BACKGROUND INFORMATION

Currently, many motor vehicles are equipped with a VDC system such as an ESP in order to promote driving safety. The purpose of a VDC system is to maintain the lateral stability of the motor vehicle and thereby prevent a driver from plowing, skidding, or fishtailing during challenging driving conditions. Most VDC systems accomplish this by extending the functionality of the anti-lock braking system (ABS) via a control strategy that provides modulated braking at each individual wheel to induce a yaw moment and/or to adjust the lateral acceleration at each wheel. Some newer systems also use active steering to modulate the driver's control input at the steering wheel which alleviates effects of driver overreaction (or underreaction) during the occurrence of disturbing yaw moments, and also during normal driving. Active steering operates via an additional actuator coupled to the steering system that reacts immediately by introducing a signal to a steering control signal in situations when unexpected yaw moments occur.

The VDC system typically determines current driving conditions using detected parameters and then compares the determined conditions with driver inputs. The VDC uses this information to correct the course of the vehicle in critical situations. Several directly measured parameters are provided as inputs to the system including wheel speed (vwh), steering angle (δ), vehicle yaw rate ({dot over (ψ)}), lateral acceleration (ay), and brake pressure (Pbr), among other measured dynamic parameters. From these inputs several additional dynamics parameters are derived and calculated and then compared to nominal values, i.e., desired lateral dynamics derived from the driver's input. These variables may include the yaw rate and the side slip angle (β) among other vehicle dynamics parameters. Whenever a discrepancy between a variable determined from actual driving conditions and a nominal value is detected, individual wheel slip actuators, such as hydraulic brake valves are actuated to compensate for the discrepancy by modifying the vehicle dynamics, which generally brings the driven vehicle back toward the desired course (other types of actuators may also be used to enhance vehicle stability). For example, when a vehicle oversteers, or fishtails, the outside wheel or wheels may be braked to induce a yaw moment that would counteract the discrepancy. When understeering, or plowing, the rear inside wheel may be braked to achieve the opposite effect. Other combinations of wheels may be activated depending on the version of the VDC system, and the driving situation.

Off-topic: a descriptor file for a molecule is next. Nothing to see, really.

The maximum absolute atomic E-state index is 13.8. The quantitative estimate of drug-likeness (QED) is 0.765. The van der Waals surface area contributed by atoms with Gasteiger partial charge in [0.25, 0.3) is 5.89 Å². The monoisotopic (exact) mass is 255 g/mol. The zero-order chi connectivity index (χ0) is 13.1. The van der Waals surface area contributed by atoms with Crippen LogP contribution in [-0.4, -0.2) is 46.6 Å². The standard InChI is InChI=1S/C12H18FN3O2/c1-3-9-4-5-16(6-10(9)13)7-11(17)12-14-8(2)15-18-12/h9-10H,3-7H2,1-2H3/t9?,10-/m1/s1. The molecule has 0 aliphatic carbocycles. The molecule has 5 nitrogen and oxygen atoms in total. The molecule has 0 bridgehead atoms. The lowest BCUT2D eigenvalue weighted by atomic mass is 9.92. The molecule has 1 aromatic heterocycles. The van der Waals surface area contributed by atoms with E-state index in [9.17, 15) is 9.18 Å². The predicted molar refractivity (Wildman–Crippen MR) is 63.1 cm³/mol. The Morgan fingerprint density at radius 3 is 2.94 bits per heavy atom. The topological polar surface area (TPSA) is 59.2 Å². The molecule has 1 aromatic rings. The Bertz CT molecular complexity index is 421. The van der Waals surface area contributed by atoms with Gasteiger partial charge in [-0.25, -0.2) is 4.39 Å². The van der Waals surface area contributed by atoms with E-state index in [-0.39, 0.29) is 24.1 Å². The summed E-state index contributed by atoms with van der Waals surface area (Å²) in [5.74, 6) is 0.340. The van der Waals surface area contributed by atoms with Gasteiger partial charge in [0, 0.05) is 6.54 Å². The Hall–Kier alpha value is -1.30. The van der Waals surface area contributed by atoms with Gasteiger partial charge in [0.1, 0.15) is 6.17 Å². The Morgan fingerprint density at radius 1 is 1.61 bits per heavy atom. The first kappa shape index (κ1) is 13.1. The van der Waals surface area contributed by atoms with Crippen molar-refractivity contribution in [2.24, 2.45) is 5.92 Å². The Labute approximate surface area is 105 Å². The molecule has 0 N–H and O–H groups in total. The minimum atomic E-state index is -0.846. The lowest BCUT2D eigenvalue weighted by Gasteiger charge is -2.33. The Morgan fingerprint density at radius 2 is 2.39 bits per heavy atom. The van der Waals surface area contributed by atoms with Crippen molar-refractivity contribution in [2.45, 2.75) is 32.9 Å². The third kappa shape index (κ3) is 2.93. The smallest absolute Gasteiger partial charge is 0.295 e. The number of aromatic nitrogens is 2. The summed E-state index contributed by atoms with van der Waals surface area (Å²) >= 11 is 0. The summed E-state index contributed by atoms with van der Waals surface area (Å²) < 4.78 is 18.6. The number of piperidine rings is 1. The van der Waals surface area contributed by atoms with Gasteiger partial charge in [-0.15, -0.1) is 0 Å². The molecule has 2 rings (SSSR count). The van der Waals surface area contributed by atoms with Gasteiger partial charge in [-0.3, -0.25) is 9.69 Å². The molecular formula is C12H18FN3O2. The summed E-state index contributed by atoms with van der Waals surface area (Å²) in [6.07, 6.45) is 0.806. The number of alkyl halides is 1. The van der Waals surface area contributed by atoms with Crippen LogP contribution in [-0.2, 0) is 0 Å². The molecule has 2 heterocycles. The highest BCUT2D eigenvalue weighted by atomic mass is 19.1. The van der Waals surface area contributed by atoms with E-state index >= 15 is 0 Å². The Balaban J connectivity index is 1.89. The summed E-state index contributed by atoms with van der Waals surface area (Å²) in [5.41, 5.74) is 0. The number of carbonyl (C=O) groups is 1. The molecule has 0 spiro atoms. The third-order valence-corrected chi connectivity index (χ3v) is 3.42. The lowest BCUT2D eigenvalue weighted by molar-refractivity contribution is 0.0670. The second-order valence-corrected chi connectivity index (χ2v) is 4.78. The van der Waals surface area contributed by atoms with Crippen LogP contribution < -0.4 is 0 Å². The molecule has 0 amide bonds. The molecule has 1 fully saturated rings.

Since the VDC system is a complex, integrated system that relies on the integrity of each of the actuator components to provide flexibility and safety in a wide range of dangerous driving situations as they occur in real time, if any of the actuators was to fail, the VDC typically fails to function entirely, and is automatically switched off. There is as of yet no alternative control system that may be activated in the case of such failure that can compensate for the loss of function in one or more of the VDC actuators. This is a substantial functional disadvantage for any VDC system, and it is a particularly major difficulty for those VDC systems that include electromechanical brakes (EMB), which are expected to replace hydraulic brakes in certain motor vehicles. As these brakes do not work on a ‘purely’ mechanical principle, a mechanical backup cannot be applied if there is a failure in one or more of these brakes. Therefore, systems that employ these brakes require a high degree of fault tolerance and must fail operational.

It would therefore be beneficial to provide a fault-tolerant VDC system that can remain active despite the failure of one or more VDC actuator components, and that has the capability to compensate for such failure and maintain vehicle safety during dangerous driving conditions.

SUMMARY OF THE INVENTION

It is therefore an object of the present invention to provide a fault tolerant VDC system for a motor vehicle.

According to one embodiment, a fault tolerant VDC system includes VDC actuators (actuators that are part of the VDC system) and a fault tolerance module configured to receive an indication of a fault in at least one of the VDC actuators and sensors and to select a fault compensation mode to maintain the stability of the motor vehicle in light of the received fault indication. According to a particular implementation, the fault tolerant VDC system according to the present invention also includes an extended VDC controller that stores algorithms corresponding to fault compensation modes and controls remaining operable VDC actuators based on the fault compensation mode algorithm selected by the fault tolerance module.